- The Washington Times - Monday, August 8, 2005

NARAL Pro-Choice America yesterday began airing nationwide a TV advertisement criticizing federal Judge John G. Roberts Jr.’s involvement in an abortion case.

The spot, part of a $500,000 campaign, is the first major advertisement that is explicitly critical of President Bush’s Supreme Court nominee, accusing him of aiding an abortion-clinic bomber.

“We believe in a culture of personal freedom and personal responsibility,” said NARAL President Nancy Keenan. “As an advocacy organization, it is our job to let the American people know that John Roberts’ record demonstrates hostility toward these core values.”

Republican National Committee Chairman Ken Mehlman called the ad “false and outrageous.”

“Organizations like NARAL that go to these lengths only serve to denigrate the confirmation process and are drastically out of touch with the American people,” he said, accusing NARAL of trying to “slander” Judge Roberts.

The ad stems from a 1993 Supreme Court case, Bray v. Alexandria Women’s Health Clinic, in which pro-choice advocates argued that blocking access to an abortion clinic denied a class of persons — pregnant women seeking abortions — their federal right to interstate travel.

Judge Roberts, writing a brief on behalf of the first President Bush as deputy solicitor general, argued that such women are not a “class” as defined by federal statute. The Supreme Court agreed.

Ms. Keenan said, “Anti-choice radicals were responsible for at least 48 bombings and arsons in 24 states, along with 57 acid attacks, more than 4,000 disruptive acts such as bomb threats, harassing calls and hate mail.”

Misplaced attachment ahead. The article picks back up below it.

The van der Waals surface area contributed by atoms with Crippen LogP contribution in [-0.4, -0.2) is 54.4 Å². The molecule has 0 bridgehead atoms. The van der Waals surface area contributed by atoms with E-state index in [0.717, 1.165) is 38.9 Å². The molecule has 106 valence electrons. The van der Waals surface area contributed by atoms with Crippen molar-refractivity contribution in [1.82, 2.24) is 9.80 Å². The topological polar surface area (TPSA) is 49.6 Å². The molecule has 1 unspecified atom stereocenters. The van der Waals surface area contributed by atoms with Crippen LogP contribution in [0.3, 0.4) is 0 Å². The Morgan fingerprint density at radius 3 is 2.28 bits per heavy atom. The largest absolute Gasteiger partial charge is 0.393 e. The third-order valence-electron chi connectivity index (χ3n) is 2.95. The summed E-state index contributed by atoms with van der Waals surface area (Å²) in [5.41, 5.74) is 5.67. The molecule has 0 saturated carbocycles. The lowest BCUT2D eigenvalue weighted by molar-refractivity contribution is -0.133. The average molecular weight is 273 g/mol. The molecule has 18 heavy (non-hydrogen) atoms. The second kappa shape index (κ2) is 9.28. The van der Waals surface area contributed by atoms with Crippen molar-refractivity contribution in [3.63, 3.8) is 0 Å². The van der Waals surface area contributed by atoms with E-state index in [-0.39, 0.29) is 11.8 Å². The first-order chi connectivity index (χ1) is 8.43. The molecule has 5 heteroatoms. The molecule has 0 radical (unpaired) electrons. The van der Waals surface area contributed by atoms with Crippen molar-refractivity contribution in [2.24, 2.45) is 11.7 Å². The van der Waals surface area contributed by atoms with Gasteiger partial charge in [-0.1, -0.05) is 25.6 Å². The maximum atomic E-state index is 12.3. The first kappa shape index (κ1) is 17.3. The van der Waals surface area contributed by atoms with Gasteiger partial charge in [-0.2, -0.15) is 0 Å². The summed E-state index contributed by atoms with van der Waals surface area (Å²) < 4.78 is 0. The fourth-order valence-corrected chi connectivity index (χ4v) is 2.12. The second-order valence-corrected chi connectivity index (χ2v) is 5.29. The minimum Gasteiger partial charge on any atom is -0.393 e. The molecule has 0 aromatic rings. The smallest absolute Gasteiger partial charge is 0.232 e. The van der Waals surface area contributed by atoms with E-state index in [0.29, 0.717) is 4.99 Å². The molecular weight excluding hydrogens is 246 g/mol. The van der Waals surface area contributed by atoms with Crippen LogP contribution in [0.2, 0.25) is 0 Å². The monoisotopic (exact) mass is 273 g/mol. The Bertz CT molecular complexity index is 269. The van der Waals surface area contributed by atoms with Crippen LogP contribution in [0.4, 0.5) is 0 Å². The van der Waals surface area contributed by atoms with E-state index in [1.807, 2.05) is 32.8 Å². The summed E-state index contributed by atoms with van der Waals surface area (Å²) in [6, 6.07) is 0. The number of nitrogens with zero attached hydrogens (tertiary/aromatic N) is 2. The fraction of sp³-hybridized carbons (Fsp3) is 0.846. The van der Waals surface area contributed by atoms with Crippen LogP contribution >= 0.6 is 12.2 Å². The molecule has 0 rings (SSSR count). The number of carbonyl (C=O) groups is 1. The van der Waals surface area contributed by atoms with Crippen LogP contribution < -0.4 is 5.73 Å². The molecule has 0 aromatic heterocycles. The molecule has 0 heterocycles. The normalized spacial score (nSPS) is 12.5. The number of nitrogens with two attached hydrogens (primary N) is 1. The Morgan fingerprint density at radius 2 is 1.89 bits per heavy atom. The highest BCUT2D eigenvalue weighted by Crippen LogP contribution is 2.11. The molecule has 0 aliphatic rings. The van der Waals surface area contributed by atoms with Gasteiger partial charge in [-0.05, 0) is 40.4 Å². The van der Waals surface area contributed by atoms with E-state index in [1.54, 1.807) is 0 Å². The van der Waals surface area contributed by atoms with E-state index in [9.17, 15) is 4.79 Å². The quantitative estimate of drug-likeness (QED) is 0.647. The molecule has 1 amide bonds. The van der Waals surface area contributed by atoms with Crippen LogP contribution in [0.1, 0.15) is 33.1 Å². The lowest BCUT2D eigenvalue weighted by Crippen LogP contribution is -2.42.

Jennifer Braceras, a member of the U.S. Commission on Civil Rights, said the ad is “deliberately misleading and deceptive.”

“In the brief, Roberts argued that the Ku Klux Klan Act of 1871 could not technically be applied to abortion protesters,” she said. “To suggest that John Roberts supports abortion-clinic violence on the grounds that he filed a brief explaining the correct technical application of a 19th-century law proves, once again, the willingness of left-wing special-interest groups to mislead the public for their own political ends.”

Also yesterday, Senate Judiciary Committee Chairman Arlen Specter, Pennsylvania Republican, drew applause from Democrats with a letter he wrote to Judge Roberts about the questions he plans to ask him.

“In addition to the commentaries of scholars and others about the Supreme Court’s judicial activism and the court’s usurping congressional authority, members of Congress are irate about the court’s denigrating and, really, disrespectful statements about Congress’ competence,” Mr. Specter wrote.

The example of rudeness Mr. Specter cites is a decision written by conservative Chief Justice William H. Rehnquist.

Sen. Charles E. Schumer, New York Democrat, applauded the letter, saying: “Arlen Specter sounds exactly like Chuck Schumer, and his letter is just what the doctor ordered.”

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